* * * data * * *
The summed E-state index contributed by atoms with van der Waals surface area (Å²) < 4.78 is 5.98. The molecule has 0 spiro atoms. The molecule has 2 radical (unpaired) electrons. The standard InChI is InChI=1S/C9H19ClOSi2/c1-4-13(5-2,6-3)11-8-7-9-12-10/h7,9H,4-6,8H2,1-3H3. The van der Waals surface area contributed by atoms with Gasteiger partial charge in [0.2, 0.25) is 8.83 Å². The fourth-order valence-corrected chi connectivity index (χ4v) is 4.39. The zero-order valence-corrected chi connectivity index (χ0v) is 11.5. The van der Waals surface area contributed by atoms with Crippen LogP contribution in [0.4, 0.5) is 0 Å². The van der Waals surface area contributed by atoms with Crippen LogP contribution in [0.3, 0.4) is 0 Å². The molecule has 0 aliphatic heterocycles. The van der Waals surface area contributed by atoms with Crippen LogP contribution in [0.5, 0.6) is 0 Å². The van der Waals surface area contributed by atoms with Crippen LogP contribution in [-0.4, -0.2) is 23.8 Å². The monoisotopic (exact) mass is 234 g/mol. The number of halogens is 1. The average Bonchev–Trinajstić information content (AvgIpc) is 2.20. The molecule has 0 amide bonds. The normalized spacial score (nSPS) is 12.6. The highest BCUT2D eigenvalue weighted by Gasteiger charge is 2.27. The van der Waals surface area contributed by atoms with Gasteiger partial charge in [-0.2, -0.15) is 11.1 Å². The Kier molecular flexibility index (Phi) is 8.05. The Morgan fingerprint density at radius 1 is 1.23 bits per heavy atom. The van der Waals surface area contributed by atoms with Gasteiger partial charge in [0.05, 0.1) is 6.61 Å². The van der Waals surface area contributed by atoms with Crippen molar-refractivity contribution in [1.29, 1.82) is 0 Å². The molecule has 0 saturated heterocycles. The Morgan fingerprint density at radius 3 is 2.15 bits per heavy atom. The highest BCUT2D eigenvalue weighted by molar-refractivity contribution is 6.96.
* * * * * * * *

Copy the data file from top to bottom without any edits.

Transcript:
The summed E-state index contributed by atoms with van der Waals surface area (Å²) < 4.78 is 5.98. The molecule has 0 spiro atoms. The molecule has 2 radical (unpaired) electrons. The standard InChI is InChI=1S/C9H19ClOSi2/c1-4-13(5-2,6-3)11-8-7-9-12-10/h7,9H,4-6,8H2,1-3H3. The van der Waals surface area contributed by atoms with Gasteiger partial charge in [0.2, 0.25) is 8.83 Å². The fourth-order valence-corrected chi connectivity index (χ4v) is 4.39. The zero-order valence-corrected chi connectivity index (χ0v) is 11.5. The van der Waals surface area contributed by atoms with Crippen LogP contribution in [0.4, 0.5) is 0 Å². The van der Waals surface area contributed by atoms with Crippen LogP contribution in [0.3, 0.4) is 0 Å². The molecule has 0 aliphatic heterocycles. The van der Waals surface area contributed by atoms with Crippen LogP contribution in [0.5, 0.6) is 0 Å². The van der Waals surface area contributed by atoms with Crippen LogP contribution in [-0.4, -0.2) is 23.8 Å². The monoisotopic (exact) mass is 234 g/mol. The number of halogens is 1. The average Bonchev–Trinajstić information content (AvgIpc) is 2.20. The molecule has 0 amide bonds. The normalized spacial score (nSPS) is 12.6. The highest BCUT2D eigenvalue weighted by Gasteiger charge is 2.27. The van der Waals surface area contributed by atoms with Gasteiger partial charge in [-0.2, -0.15) is 11.1 Å². The Kier molecular flexibility index (Phi) is 8.05. The Morgan fingerprint density at radius 1 is 1.23 bits per heavy atom. The van der Waals surface area contributed by atoms with Gasteiger partial charge in [0.05, 0.1) is 6.61 Å². The van der Waals surface area contributed by atoms with Crippen molar-refractivity contribution in [1.29, 1.82) is 0 Å². The molecule has 0 saturated heterocycles. The Morgan fingerprint density at radius 3 is 2.15 bits per heavy atom. The highest BCUT2D eigenvalue weighted by molar-refractivity contribution is 6.96.